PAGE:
The report considers the changing landscape of media ownership across national, regional and local press, as well as radio, TV and internet news sources. Although the state of the UK’s media has been under close examination since the start of the Leveson Inquiry in 2011, media ownership has somehow managed to escape from scrutiny. It is the elephant in the room: obvious to all but never discussed.

‘The Elephant In The Room’ charts some worrying trends that signal the increasing concentration of UK media into fewer and fewer hands. We view media plurality as crucial for a healthy democracy, and vital for ensuring the public has access to a wide range of news and views from independent providers.

The statistics gathered about the spread of local media are worrisome – 1/4 of all Local Government Areas (LGAs) aren’t served by a local newspaper, while 35% are covered by only a single local news outlet. Since March 2011, a total of 141 local papers have shut down, and now in 224 LGAs (55% of total) the same 4 companies have majority ownership of the local market.

The ownership of national newspapers remains concentrated in just a few large companies: 70% of the UK national market is controlled by just three companies (News UK, Daily Mail and General Trust, and Trinity Mirror), with Rupert Murdoch’s News UK fully holding a third of the entire market share.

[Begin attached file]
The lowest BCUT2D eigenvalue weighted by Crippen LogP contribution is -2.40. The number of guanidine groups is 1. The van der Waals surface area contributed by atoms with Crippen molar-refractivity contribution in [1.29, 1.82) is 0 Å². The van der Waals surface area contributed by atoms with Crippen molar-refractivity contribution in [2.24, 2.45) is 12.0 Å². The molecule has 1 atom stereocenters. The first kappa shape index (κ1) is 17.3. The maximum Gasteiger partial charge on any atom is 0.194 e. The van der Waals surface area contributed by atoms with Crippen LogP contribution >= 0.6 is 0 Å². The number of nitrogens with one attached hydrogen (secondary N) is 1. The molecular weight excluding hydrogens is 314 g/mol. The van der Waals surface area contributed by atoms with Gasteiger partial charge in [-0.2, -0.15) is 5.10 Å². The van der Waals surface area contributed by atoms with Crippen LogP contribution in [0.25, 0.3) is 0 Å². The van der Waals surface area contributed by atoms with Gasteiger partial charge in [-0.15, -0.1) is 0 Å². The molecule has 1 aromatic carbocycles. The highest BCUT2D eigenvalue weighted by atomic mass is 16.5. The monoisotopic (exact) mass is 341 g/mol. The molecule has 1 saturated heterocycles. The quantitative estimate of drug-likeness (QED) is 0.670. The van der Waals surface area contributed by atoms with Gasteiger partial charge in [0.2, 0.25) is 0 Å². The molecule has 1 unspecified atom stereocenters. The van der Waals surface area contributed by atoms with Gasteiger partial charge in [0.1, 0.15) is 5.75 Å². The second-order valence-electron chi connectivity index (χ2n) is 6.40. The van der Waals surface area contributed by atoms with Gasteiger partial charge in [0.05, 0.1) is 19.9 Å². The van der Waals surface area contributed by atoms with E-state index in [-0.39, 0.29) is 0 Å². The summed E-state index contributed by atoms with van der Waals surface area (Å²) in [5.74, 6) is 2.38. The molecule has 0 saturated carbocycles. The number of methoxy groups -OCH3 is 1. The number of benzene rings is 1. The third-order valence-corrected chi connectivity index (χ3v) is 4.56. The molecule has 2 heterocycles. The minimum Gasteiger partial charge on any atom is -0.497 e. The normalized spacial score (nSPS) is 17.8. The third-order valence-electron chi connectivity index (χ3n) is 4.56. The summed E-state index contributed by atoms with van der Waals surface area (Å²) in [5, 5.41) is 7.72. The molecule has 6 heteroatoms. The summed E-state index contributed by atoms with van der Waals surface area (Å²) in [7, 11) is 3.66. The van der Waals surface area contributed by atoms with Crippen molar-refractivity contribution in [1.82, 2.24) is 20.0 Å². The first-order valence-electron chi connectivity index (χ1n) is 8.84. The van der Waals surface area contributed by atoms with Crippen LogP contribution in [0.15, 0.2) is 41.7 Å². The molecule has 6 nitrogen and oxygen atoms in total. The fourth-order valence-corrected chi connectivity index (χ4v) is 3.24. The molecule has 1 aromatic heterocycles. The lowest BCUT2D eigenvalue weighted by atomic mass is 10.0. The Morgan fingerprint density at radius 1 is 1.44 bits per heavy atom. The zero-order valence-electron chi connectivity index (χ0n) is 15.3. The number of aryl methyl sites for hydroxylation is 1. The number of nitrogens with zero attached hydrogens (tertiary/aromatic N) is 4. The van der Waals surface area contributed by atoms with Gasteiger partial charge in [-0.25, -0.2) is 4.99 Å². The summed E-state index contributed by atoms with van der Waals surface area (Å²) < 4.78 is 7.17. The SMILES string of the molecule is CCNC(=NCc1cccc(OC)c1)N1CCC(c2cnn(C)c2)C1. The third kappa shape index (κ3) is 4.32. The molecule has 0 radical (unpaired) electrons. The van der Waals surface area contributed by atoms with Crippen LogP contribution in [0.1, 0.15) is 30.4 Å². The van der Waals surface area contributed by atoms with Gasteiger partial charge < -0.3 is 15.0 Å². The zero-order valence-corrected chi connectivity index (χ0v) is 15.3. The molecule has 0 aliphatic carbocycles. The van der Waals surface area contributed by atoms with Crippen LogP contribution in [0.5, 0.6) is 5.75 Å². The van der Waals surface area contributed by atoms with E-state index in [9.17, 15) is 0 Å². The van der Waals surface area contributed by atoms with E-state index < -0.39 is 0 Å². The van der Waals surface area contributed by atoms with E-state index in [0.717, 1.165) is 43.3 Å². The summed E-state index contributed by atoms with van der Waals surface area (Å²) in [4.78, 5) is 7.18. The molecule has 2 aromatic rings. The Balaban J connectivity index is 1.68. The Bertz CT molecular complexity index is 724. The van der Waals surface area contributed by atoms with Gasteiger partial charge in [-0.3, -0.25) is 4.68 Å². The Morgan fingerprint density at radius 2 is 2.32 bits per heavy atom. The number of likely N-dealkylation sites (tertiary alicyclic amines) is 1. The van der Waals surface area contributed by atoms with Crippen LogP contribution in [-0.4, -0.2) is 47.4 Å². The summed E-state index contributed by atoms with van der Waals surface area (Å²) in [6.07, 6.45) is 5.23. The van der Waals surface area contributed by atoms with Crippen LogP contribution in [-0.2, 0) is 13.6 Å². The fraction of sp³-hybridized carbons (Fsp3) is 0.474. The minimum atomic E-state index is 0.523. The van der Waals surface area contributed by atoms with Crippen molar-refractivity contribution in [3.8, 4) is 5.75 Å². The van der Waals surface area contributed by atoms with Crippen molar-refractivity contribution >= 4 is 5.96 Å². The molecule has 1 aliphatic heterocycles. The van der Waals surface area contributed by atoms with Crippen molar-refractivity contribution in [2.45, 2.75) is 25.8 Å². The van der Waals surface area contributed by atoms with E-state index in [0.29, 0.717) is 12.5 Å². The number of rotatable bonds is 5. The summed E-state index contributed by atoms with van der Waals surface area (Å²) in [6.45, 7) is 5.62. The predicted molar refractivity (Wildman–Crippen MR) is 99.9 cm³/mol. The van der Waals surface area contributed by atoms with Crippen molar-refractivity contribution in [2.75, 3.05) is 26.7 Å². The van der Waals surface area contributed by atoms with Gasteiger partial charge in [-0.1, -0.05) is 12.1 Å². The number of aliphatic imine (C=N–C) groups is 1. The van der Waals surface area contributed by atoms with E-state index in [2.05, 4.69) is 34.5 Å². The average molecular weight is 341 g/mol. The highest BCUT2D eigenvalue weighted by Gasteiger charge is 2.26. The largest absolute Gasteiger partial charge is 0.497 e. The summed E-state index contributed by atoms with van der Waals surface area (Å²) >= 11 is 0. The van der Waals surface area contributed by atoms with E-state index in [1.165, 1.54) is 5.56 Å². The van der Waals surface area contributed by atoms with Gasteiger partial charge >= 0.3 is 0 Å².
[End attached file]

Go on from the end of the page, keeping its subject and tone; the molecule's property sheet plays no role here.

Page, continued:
55% of national radio listenership is held by the BBC’s channels, however news content for almost all commercial radio stations is provided by Sky News, giving them 43% of the national audience share for radio.

The collapse of the BSkyB deal in 2011, following the revelations of the phone hacking scandal, was a small victory for plurality in the UK. However, when viewed in context of the huge cross-media operation of News Corporation, the figures give no reason for celebration or complacency.

News Corp. still holds 39% in BSkyB, effectively counting as joint-leadership between the two companies. Along with its print and radio news outlets, News Corp. controls 20% of the market share across all UK media outlets, almost twice that of the public service news services provided by the BBC.